One of the building department’s concerns was how the kiosk would anchor to the concrete. Hanlon helped redesign the anchor so it would meet approval. “If you’re bolting a kiosk down to a sidewalk, maybe the sidewalk is strong enough to do the job and maybe it isn’t,” says Kreysler. “I defy you to find me a composite engineer who would know the answer to that question.” Partnering with Hanlon, as well as another civil engineer who performs finite element analysis, helps ensure that anything Kreysler builds from composites interfaces with the rest of the building or foundation.

Composites also are affected by the environment, which presents another reason for aligning with other experts. Last year, Advantic LLC in Dayton, Ohio, worked in tandem with Newmont Mining Company and Kalgoorlie Consolidated Gold Mines (KCGM) to develop a composite repair and structural strengthening system for coarse ore stockpile covers at the KCGM Fimiston Operations in Australia. One of the main challenges was constructing a solution for use in another country. “I’ve never built something in Australia,” says Brad Doudican, president of Advantic. “I don’t know the cultural norms of construction and what materials and tools I’ll have available. It’s in the middle of the outback. It’s not like you can go to Home Depot.”

A structural advisor from Newmont and a structural engineer from KCGM worked alongside Doudican, also an engineer, for several months to create what he now calls the Advantic Structural Composite (ASC) Jacket. It’s comprised of a thin exterior stainless steel skin and interior structural cast polymer core machined to the engineered thickness requirement and surface profile of the structural member to which it will be bonded. “We had to consider the best materials to overcome the challenges of doing a controlled surface profile in the middle of the desert on a windy day,” says Doudican. “It was not a trivial activity to get a feasible solution.”

How Companies Collaborate

Doudican first met representatives of Newmont Mining at Structures Congress 2014, a conference and trade show for structural engineers hosted by the American Society of Civil Engineers. The $7.2 billion mining company was seeking solutions for a remediation project in Australia. Advantic was demonstrating the unique properties of composite materials on the show floor. The relationship between the two companies began with a chance conversation in a trade show booth.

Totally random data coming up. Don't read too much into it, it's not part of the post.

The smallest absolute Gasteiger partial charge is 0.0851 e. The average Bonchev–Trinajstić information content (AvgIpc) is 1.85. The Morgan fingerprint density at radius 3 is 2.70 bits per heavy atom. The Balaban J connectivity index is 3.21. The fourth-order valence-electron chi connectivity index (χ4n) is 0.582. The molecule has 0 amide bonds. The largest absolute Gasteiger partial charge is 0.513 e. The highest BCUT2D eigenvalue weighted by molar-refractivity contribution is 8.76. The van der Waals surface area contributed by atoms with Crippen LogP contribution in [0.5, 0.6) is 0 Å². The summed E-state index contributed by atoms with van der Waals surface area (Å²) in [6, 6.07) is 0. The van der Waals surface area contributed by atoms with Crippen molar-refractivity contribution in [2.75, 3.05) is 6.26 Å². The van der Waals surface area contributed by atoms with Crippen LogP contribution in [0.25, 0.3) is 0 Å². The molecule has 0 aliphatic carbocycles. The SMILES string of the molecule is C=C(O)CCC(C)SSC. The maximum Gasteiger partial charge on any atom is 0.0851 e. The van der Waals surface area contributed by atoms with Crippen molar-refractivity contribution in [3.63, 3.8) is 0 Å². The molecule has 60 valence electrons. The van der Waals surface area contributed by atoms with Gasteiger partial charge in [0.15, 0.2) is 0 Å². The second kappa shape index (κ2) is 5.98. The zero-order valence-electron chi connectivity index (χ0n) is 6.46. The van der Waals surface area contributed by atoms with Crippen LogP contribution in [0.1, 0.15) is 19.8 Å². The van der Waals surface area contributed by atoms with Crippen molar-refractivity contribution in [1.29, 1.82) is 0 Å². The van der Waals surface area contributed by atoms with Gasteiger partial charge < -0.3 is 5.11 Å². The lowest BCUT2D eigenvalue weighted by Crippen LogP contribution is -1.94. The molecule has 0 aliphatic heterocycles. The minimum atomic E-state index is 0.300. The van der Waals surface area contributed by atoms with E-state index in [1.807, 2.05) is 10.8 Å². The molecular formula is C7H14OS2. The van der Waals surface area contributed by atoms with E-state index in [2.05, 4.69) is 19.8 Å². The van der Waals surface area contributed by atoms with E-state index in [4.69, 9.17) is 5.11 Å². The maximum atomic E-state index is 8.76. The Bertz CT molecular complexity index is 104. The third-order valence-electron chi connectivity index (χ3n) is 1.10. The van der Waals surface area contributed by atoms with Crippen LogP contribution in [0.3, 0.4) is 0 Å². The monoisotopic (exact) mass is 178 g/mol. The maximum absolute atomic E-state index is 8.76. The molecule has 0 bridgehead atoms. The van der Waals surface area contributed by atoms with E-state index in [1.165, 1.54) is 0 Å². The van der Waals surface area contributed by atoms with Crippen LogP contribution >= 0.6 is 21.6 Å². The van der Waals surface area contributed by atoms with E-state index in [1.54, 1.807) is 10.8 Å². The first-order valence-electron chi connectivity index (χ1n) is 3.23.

“It was your classic ‘back-of-a-napkin’ story: Draw a few sketches, show us your problem and then let’s talk about it,” recalls Doudican. “But that’s the critical piece. Customers have the best information as to what their problem is – or what they perceive it to be – and it’s our job to figure out how to solve it.”

Immediately following the conference, Doudican began weekly conference calls with Newmont Mining and its subsidiary KCGM to devise a solution to repair and strengthen dilapidated coarse ore stockpile covers at the processing plant for the Fimiston open pit, widely known as the “Super Pit” because it’s the largest open pit gold mine in Australia. The structural covers, which are nearly 260 feet in diameter and 104 feet tall at their highest point, support a large conveyor belt. Doudican demonstrated the feasibility of its solution and provided a roadmap for the project.

In May 2014, Advantic landed a contract for preliminary design, which included a review of the design by a third-party structural engineering firm. A month later, Newmont and KCGM selected Advantic’s composite solution from more than a dozen other proposals. In July, Doudican traveled to Australia for an on-site constructability review with KCGM’s management team, engineers and contractors. The ASC Jackets were fabricated in Advantic’s Ohio facility throughout the fall, then delivered and installed at the mine between December 2014 and February 2015.